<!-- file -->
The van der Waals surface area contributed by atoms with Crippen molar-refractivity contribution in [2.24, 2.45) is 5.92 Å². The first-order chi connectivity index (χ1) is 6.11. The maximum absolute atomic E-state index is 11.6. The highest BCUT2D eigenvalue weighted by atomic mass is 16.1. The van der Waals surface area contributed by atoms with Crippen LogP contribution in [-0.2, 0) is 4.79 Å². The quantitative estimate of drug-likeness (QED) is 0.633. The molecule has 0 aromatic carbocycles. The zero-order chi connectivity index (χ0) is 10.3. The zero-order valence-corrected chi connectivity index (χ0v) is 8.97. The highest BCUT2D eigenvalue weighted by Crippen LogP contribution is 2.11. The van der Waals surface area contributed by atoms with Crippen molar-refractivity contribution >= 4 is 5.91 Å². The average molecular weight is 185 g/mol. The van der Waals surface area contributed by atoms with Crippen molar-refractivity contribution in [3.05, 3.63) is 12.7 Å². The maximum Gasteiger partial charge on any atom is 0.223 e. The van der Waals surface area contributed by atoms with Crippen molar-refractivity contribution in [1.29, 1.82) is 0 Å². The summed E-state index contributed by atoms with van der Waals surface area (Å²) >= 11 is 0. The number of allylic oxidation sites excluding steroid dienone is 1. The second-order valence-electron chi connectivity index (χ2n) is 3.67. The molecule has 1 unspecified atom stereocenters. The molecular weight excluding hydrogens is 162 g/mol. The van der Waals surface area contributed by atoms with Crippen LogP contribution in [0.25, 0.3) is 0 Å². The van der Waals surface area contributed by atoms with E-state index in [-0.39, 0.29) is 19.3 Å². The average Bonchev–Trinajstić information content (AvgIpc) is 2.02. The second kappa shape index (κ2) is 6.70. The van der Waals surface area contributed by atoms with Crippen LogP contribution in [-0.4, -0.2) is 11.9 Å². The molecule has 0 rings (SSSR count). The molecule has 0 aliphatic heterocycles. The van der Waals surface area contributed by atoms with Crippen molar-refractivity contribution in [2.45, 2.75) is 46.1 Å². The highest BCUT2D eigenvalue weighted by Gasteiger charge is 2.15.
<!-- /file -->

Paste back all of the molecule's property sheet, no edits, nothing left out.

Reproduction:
The van der Waals surface area contributed by atoms with Crippen molar-refractivity contribution in [2.24, 2.45) is 5.92 Å². The first-order chi connectivity index (χ1) is 6.11. The maximum absolute atomic E-state index is 11.6. The highest BCUT2D eigenvalue weighted by atomic mass is 16.1. The van der Waals surface area contributed by atoms with Crippen LogP contribution in [-0.2, 0) is 4.79 Å². The quantitative estimate of drug-likeness (QED) is 0.633. The molecule has 0 aromatic carbocycles. The zero-order chi connectivity index (χ0) is 10.3. The zero-order valence-corrected chi connectivity index (χ0v) is 8.97. The highest BCUT2D eigenvalue weighted by Crippen LogP contribution is 2.11. The van der Waals surface area contributed by atoms with Crippen molar-refractivity contribution >= 4 is 5.91 Å². The average molecular weight is 185 g/mol. The van der Waals surface area contributed by atoms with Crippen molar-refractivity contribution in [3.05, 3.63) is 12.7 Å². The maximum Gasteiger partial charge on any atom is 0.223 e. The van der Waals surface area contributed by atoms with Crippen molar-refractivity contribution in [1.29, 1.82) is 0 Å². The summed E-state index contributed by atoms with van der Waals surface area (Å²) >= 11 is 0. The number of allylic oxidation sites excluding steroid dienone is 1. The second-order valence-electron chi connectivity index (χ2n) is 3.67. The molecule has 1 unspecified atom stereocenters. The molecular weight excluding hydrogens is 162 g/mol. The van der Waals surface area contributed by atoms with Crippen LogP contribution in [0.25, 0.3) is 0 Å². The van der Waals surface area contributed by atoms with E-state index in [-0.39, 0.29) is 19.3 Å². The average Bonchev–Trinajstić information content (AvgIpc) is 2.02. The second kappa shape index (κ2) is 6.70. The van der Waals surface area contributed by atoms with Crippen LogP contribution in [-0.4, -0.2) is 11.9 Å². The molecule has 0 rings (SSSR count). The molecule has 0 aliphatic heterocycles. The van der Waals surface area contributed by atoms with Crippen molar-refractivity contribution in [2.45, 2.75) is 46.1 Å². The highest BCUT2D eigenvalue weighted by Gasteiger charge is 2.15.